Joseph Epstein is perhaps America’s most well-known familiar essayist, and I’ve read all of his books — unless I’ve not heard of one or two. Not that it matters except for this: I speak from experience when I say he may be America’s best familiar essayist. The competition, quite frankly, is not intense because there are simply not many platforms in the publishing world where an essayist can find a place to stand at the dais. Epstein found it and then expanded his audience at The American Scholar. When he was pushed from behind the dais and they handed it over to Anne Faddiman, I was less interested in the magazine, and then they pushed her aside and the thing just fell apart (for me at least). I cancelled my subscription and have not looked back.
Which may just say that I prefer my essayists to write like Epstein. I don’t read much friction, as some have called the game of making things up into a meaningful tale. But I do read Epstein’s jaunty short stories, the last of which was a collection called The Love Song of A. Jerome Minkoff: And Other Stories. He writes about the realities and ironies of Jewish men mostly, and he also writes straight scoop about Chicago. His stories don’t grab but they do keep the reader.
Essayists of an Epstein sort are about taking a line out for a walk, a line of thinking that is. There’s no real argument to the familiar essay, no singular point, no definitive answer, no sketching of options, no four points and a conclusion. The game is to be played by enjoying what you see as you stroll through the literature and people — and Epstein has no peer when it comes to knowing the inside story about that literature (he taught at Northwestern), having masterful quotes from his commonplace notebooks, and the gossip about the people, and it is right here that we have to pause for his latest book, Gossip. Which book is a line out for a very long, snoopy walk.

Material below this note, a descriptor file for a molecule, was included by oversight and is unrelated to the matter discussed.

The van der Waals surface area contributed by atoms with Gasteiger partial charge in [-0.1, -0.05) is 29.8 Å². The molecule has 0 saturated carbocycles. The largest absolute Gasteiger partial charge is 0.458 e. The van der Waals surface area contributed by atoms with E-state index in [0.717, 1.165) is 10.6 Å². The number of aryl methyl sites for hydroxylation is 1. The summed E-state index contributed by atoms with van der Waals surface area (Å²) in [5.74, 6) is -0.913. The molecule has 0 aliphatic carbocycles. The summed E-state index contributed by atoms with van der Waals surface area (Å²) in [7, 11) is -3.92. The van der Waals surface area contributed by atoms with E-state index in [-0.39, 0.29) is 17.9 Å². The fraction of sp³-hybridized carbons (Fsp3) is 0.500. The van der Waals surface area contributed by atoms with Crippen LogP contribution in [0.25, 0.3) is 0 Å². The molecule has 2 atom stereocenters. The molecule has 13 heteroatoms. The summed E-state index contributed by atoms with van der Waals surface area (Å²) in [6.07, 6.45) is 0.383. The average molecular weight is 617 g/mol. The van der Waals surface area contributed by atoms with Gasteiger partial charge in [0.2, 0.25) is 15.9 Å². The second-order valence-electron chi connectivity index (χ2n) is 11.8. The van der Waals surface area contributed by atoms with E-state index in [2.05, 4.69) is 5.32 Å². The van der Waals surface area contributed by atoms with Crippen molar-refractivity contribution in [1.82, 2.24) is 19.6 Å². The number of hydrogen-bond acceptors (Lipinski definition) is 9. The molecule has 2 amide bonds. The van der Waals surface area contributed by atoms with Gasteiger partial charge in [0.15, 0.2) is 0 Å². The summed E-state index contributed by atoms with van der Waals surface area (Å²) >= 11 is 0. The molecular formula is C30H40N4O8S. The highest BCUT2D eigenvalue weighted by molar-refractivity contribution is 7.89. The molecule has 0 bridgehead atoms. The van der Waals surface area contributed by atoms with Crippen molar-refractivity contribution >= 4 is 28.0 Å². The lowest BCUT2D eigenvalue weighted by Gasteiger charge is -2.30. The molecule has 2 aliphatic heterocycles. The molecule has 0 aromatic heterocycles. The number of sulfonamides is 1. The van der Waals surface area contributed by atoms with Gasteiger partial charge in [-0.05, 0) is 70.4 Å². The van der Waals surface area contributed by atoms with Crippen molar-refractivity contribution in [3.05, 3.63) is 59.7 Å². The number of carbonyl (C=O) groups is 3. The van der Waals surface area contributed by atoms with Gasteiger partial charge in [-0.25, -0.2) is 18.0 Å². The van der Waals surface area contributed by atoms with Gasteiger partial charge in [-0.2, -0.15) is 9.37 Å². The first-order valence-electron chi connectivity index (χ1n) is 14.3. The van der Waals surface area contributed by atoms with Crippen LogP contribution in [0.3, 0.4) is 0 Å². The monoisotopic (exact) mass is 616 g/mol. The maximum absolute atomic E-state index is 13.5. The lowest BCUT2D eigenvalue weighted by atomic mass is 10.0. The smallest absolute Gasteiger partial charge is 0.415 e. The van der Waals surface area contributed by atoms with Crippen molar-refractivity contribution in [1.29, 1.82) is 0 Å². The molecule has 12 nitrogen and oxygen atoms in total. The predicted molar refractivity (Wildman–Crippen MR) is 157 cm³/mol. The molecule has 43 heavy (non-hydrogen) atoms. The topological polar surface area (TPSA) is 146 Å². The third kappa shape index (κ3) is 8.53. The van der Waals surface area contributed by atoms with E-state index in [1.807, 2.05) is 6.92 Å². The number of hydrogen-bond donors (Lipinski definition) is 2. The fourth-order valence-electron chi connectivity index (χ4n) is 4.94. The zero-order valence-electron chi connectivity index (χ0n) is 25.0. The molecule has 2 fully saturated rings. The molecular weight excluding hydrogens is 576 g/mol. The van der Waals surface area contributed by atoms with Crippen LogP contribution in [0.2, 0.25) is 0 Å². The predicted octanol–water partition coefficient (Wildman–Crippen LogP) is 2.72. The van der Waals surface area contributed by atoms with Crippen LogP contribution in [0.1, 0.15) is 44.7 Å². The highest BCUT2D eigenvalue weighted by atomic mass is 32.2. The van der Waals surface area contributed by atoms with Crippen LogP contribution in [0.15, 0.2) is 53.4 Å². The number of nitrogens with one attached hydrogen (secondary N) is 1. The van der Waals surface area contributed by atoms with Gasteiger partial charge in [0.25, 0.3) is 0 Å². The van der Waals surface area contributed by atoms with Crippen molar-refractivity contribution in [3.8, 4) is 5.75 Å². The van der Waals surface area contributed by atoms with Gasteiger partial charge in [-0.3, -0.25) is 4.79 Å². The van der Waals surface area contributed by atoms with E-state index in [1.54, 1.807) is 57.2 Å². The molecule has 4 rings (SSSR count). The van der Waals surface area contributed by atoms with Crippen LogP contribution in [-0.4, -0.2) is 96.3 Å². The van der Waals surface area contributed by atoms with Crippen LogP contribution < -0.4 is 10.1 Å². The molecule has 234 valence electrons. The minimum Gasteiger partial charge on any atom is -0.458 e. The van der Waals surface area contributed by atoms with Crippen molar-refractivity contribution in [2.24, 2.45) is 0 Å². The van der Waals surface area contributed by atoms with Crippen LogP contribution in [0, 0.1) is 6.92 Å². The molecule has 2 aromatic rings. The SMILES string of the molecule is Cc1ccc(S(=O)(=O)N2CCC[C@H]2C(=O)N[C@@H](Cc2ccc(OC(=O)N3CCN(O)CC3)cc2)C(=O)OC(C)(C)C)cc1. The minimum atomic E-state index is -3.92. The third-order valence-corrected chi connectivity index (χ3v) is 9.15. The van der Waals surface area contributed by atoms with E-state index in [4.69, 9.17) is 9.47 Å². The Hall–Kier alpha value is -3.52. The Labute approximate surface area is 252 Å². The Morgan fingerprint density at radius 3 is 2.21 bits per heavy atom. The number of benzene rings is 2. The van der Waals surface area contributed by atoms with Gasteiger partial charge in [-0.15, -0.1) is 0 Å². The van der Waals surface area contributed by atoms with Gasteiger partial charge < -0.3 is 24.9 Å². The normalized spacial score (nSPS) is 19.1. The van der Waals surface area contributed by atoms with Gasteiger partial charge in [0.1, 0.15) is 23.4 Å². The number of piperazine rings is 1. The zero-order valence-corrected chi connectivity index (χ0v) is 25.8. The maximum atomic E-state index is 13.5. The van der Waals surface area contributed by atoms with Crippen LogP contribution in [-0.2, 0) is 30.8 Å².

When I saw that his next book was called Gossip my first thought was “There’s no one more interested in gossip than Epstein, and there’s no one who could write more ins and outs about gossip.” Over my years of reading the man I’ve observed time and time again that he had some juicy morsel of inside information — something he calls “unedited information” (something he swipes from Matt Drudge of The Drudge Report) — and I noticed what I thought was a faint air of pride in knowing just that tidbit. Often it was something about someone’s sex life, which seems to be one of his specialties — knowing, that is, the inside-the-bedroom scoop — but sometimes his approach to his reporting borders on the tasteless.
Now another problem: Epstein writes better essays than he does full-length books on topics. This was my response to Ambition, Friendship, and Snobbery. Each got a little too long; they weren’t going anywhere; the joy was wearing thin; essays aren’t made to go on that long. One can take a line out for a walk but at some point the Spaziergang seems to shift from a stroll into a serious trek, and that is when you wonder if you should have brought hardier shoes. For an essay to become a good book, and I mean as good a book as are his essays, there’s got to be some plot. I’d rate his essays — some of them on themes, others on writers, some of the appreciative and others downright savage — at the top of his game. Then I’d take his short stories, one at a time, one or two a day. Then comes his full-length books, and here’s what I’ve learned: because of said lack of plot, Epstein’s full-length books are better read a chapter every other night or so. Read that way, they are very good collections of essays on a single topic. In other words, in reading one of Epstein’s thematic books bring some company for the walk.